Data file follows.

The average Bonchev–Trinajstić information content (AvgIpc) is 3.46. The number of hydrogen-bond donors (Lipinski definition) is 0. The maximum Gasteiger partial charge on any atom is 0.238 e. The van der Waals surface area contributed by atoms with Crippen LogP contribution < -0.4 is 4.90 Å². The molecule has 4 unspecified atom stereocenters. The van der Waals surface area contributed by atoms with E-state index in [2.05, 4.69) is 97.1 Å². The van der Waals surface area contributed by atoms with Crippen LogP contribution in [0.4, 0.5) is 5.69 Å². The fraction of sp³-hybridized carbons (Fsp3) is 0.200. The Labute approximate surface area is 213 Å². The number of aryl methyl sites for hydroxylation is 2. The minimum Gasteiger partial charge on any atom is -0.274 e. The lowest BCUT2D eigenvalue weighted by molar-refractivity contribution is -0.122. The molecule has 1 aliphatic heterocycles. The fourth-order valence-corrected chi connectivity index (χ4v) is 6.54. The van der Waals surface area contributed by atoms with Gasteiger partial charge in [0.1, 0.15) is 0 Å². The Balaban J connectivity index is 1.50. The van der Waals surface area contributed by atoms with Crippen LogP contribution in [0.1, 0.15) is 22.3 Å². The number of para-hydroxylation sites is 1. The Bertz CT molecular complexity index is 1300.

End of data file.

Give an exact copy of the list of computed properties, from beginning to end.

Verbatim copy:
The average Bonchev–Trinajstić information content (AvgIpc) is 3.46. The number of hydrogen-bond donors (Lipinski definition) is 0. The maximum Gasteiger partial charge on any atom is 0.238 e. The van der Waals surface area contributed by atoms with Crippen LogP contribution < -0.4 is 4.90 Å². The molecule has 4 unspecified atom stereocenters. The van der Waals surface area contributed by atoms with E-state index in [2.05, 4.69) is 97.1 Å². The van der Waals surface area contributed by atoms with Crippen LogP contribution in [0.4, 0.5) is 5.69 Å². The fraction of sp³-hybridized carbons (Fsp3) is 0.200. The Labute approximate surface area is 213 Å². The number of aryl methyl sites for hydroxylation is 2. The minimum Gasteiger partial charge on any atom is -0.274 e. The lowest BCUT2D eigenvalue weighted by molar-refractivity contribution is -0.122. The molecule has 1 aliphatic heterocycles. The fourth-order valence-corrected chi connectivity index (χ4v) is 6.54. The van der Waals surface area contributed by atoms with Gasteiger partial charge in [0.1, 0.15) is 0 Å². The Balaban J connectivity index is 1.50. The van der Waals surface area contributed by atoms with Crippen LogP contribution in [0.1, 0.15) is 22.3 Å². The number of para-hydroxylation sites is 1. The Bertz CT molecular complexity index is 1300.